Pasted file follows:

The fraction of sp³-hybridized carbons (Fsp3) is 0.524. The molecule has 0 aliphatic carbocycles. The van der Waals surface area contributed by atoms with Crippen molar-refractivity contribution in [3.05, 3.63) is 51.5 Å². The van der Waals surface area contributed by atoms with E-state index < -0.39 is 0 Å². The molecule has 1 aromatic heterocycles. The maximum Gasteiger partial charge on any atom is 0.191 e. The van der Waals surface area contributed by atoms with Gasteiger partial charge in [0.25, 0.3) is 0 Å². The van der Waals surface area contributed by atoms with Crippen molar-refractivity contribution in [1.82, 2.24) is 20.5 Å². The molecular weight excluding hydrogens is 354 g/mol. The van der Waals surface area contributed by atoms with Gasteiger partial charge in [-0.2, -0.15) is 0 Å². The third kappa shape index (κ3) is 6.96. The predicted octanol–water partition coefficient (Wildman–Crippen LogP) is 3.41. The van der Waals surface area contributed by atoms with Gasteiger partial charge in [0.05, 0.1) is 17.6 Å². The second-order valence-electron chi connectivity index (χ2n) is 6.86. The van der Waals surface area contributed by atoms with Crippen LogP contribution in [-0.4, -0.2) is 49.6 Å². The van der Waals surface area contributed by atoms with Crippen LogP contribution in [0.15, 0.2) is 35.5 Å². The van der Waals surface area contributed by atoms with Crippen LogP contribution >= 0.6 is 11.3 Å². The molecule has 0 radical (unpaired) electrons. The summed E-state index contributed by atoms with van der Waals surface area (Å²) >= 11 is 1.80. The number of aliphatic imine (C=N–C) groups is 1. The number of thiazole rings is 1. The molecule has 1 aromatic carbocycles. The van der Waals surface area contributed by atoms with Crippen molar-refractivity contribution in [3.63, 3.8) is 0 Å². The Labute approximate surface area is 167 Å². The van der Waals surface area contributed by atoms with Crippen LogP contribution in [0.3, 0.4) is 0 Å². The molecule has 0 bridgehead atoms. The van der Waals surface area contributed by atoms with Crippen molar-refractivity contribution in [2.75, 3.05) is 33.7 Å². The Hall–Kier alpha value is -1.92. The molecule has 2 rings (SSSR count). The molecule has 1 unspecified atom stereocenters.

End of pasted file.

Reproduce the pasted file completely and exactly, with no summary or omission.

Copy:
The fraction of sp³-hybridized carbons (Fsp3) is 0.524. The molecule has 0 aliphatic carbocycles. The van der Waals surface area contributed by atoms with Crippen molar-refractivity contribution in [3.05, 3.63) is 51.5 Å². The van der Waals surface area contributed by atoms with E-state index < -0.39 is 0 Å². The molecule has 1 aromatic heterocycles. The maximum Gasteiger partial charge on any atom is 0.191 e. The van der Waals surface area contributed by atoms with Gasteiger partial charge in [0.25, 0.3) is 0 Å². The van der Waals surface area contributed by atoms with Crippen molar-refractivity contribution in [1.82, 2.24) is 20.5 Å². The molecular weight excluding hydrogens is 354 g/mol. The van der Waals surface area contributed by atoms with Gasteiger partial charge in [-0.2, -0.15) is 0 Å². The third kappa shape index (κ3) is 6.96. The predicted octanol–water partition coefficient (Wildman–Crippen LogP) is 3.41. The van der Waals surface area contributed by atoms with Gasteiger partial charge in [0.05, 0.1) is 17.6 Å². The second-order valence-electron chi connectivity index (χ2n) is 6.86. The van der Waals surface area contributed by atoms with Crippen LogP contribution in [-0.4, -0.2) is 49.6 Å². The van der Waals surface area contributed by atoms with Crippen LogP contribution in [0.15, 0.2) is 35.5 Å². The van der Waals surface area contributed by atoms with Crippen LogP contribution >= 0.6 is 11.3 Å². The molecule has 0 radical (unpaired) electrons. The summed E-state index contributed by atoms with van der Waals surface area (Å²) >= 11 is 1.80. The number of aliphatic imine (C=N–C) groups is 1. The number of thiazole rings is 1. The molecule has 1 aromatic carbocycles. The van der Waals surface area contributed by atoms with Crippen molar-refractivity contribution in [3.63, 3.8) is 0 Å². The Labute approximate surface area is 167 Å². The van der Waals surface area contributed by atoms with Crippen LogP contribution in [0.3, 0.4) is 0 Å². The molecule has 0 bridgehead atoms. The van der Waals surface area contributed by atoms with Crippen molar-refractivity contribution in [2.75, 3.05) is 33.7 Å². The Hall–Kier alpha value is -1.92. The molecule has 2 rings (SSSR count). The molecule has 1 unspecified atom stereocenters.